Here is how many of us make our daily to-do lists: In the AM, fuelled by coffee and morning delusion, we jot down all the tasks we hope to accomplish in the next eight (or, let's be real, 11 or 12) hours. But these lists, while well-intentioned, are often written haphazardly.
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As we have argued in the past, email is not the problem - we are. And it's not just the productivity drain or the antisocial effects of constantly checking our phones and computers for new messages.
There are psychological ramifications too. By constantly looking for new information and tasks from other people, we are degrading the importance of the things we want and need to do. This flowchart explains what you're doing wrong - and how to fix it.
Chrome/iOS: Handle is the productivity add-on that Google should have made. It seamlessly combines emails, to-do lists and calendars to make Gmail your central productivity hub.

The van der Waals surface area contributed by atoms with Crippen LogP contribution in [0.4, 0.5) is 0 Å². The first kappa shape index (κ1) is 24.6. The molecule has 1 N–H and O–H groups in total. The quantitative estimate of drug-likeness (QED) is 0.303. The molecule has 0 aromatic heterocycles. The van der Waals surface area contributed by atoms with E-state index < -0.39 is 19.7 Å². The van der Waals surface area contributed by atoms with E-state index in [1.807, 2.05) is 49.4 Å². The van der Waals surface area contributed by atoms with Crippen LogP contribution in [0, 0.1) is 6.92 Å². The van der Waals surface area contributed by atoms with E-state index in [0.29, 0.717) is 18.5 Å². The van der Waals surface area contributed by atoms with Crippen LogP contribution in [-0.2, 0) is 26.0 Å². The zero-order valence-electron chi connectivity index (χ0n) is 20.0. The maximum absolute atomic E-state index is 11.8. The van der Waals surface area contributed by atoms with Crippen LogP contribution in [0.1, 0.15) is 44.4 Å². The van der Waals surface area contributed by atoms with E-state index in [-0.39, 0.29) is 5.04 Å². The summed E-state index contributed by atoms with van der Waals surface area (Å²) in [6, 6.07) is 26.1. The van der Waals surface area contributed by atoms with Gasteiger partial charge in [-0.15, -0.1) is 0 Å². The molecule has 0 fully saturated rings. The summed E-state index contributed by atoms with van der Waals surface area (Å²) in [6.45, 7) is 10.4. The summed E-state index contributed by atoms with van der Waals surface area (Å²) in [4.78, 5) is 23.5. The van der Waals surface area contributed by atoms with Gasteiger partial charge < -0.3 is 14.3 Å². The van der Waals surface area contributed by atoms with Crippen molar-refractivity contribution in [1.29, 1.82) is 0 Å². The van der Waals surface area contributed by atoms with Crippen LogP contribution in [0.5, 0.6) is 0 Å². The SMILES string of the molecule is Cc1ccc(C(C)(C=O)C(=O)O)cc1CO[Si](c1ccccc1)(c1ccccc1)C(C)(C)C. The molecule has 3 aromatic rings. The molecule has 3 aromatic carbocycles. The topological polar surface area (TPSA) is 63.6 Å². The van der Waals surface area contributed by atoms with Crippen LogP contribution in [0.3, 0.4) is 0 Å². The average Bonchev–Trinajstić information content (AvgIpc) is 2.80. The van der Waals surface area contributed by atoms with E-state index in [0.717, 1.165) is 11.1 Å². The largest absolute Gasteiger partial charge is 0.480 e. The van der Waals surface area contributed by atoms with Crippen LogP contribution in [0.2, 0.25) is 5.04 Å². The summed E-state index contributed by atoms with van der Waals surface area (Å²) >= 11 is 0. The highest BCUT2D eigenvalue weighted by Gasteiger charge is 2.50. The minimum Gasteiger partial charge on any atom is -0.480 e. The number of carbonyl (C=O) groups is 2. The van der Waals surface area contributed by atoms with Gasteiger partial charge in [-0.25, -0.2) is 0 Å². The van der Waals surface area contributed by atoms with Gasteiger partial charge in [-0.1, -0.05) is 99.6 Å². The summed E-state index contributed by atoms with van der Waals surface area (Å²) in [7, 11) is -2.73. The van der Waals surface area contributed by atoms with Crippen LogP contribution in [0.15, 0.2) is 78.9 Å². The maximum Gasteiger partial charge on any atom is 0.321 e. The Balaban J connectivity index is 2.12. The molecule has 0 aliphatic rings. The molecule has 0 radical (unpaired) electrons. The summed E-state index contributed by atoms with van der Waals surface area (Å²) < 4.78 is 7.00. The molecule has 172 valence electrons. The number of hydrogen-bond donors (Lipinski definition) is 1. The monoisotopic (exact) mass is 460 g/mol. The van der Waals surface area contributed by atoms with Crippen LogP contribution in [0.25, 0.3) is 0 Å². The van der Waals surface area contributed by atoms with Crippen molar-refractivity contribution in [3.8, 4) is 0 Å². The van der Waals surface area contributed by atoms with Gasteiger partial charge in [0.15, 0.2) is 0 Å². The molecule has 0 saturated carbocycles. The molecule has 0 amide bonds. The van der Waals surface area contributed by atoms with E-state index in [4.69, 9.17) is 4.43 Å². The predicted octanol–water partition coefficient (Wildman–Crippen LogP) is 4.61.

Android/iPhone: TickTick is a powerful syncing to-do manager that's seen a lot of improvement since its launch. Today, it's getting a handful of new features.
Sometimes checking email first thing in the morning helps you get it over with and focus on more important tasks. However, there's an equally compelling case against checking email first thing. If you work better ignoring your inbox in the morning, you'll want to make sure you steer clear on Friday mornings in particular.
Starting on a big, important task first thing in the morning is sound advice for most people. But if you're a serious procrastinator, easing into the day with a few baby steps might be more effective.